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Old Baldy, Canada | photo by Cameron Schaus

Blog: View from the Dune by Steve Zmak, April 14, 2014

Snowy Plover
Rare Western snowy plover nesting now in the beachfront dunes in Sand City. (Photograph: Steve Zmak)

Western snowy plovers are challenging to photograph. First, they're federally listed as "threatened" under the Endangered Species Act with dwindling rare habitat so just finding them is the first hurdle. Second, they are easily confused with the more plentiful sanderlings that do not have the black head markings. Third, they're small, well camouflaged, and very fast. Once I spot one or a group, I have to get down on my stomach and crawl very slowly towards them. I do this when they aren't looking at me. When they do turn and look at me, that’s when I click. Then move and little closer; click. Move a little closer; click click click, but careful not to disturb them. They're very sensitive to intruders such as humans and dogs when they're nesting March through September. I found 3 on the beach less than 2 weeks ago where the proposed Ghandour 39-acre Monterey Shores Resort would remove more of the western snowy plover's habitat, so don’t wait too long to view them there. You can also ignore the "No Trespassing" signs posted on the gate at the base of Sand City's biggest dune. The Coastal Commission ruled them to be illegally posted some years ago.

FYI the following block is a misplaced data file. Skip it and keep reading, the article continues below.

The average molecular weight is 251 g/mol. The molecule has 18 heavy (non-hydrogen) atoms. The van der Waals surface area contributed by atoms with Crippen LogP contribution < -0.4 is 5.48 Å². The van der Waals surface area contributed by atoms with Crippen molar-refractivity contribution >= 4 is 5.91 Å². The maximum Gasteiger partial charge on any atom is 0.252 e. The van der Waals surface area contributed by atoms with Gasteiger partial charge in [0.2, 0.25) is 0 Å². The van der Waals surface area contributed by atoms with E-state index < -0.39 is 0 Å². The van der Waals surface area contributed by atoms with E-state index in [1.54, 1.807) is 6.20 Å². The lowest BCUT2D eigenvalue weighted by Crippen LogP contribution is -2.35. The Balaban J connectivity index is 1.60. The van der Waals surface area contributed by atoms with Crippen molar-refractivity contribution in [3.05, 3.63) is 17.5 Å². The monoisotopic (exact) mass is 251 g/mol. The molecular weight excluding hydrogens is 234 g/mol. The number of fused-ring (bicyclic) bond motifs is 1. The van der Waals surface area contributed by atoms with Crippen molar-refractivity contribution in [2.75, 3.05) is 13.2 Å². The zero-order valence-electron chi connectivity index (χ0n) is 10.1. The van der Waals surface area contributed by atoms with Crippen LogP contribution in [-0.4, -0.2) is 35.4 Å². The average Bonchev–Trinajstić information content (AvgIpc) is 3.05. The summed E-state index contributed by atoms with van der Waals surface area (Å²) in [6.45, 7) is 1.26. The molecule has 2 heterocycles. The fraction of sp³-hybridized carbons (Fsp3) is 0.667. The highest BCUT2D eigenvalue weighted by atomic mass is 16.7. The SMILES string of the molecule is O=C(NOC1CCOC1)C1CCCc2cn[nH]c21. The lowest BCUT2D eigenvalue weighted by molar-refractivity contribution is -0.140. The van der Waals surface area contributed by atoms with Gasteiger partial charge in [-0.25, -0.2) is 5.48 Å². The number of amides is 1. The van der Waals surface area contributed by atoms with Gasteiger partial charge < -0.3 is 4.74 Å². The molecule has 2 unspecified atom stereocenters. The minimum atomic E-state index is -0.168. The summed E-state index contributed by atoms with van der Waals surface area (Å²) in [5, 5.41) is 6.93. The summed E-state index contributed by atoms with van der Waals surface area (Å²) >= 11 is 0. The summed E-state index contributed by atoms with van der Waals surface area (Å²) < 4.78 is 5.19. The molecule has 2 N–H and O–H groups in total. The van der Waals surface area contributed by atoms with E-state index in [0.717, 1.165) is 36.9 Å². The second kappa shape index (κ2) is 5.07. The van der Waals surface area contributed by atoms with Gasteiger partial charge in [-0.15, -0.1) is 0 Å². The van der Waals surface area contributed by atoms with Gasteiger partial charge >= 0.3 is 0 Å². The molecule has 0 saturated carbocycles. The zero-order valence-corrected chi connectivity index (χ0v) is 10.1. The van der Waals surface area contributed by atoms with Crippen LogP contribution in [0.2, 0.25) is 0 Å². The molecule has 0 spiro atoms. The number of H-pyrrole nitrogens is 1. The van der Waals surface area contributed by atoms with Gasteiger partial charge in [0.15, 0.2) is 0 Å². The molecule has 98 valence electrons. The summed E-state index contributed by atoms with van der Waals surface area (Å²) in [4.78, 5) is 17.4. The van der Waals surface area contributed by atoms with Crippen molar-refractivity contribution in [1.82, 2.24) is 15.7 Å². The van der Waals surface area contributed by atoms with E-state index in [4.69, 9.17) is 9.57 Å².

Plover nest sites
Click to enlarge

 

Ventana Chapter member Steve Zmak is a commercial advertising and fine art photographer based in Marina, California available for assignments, projects and workshops: .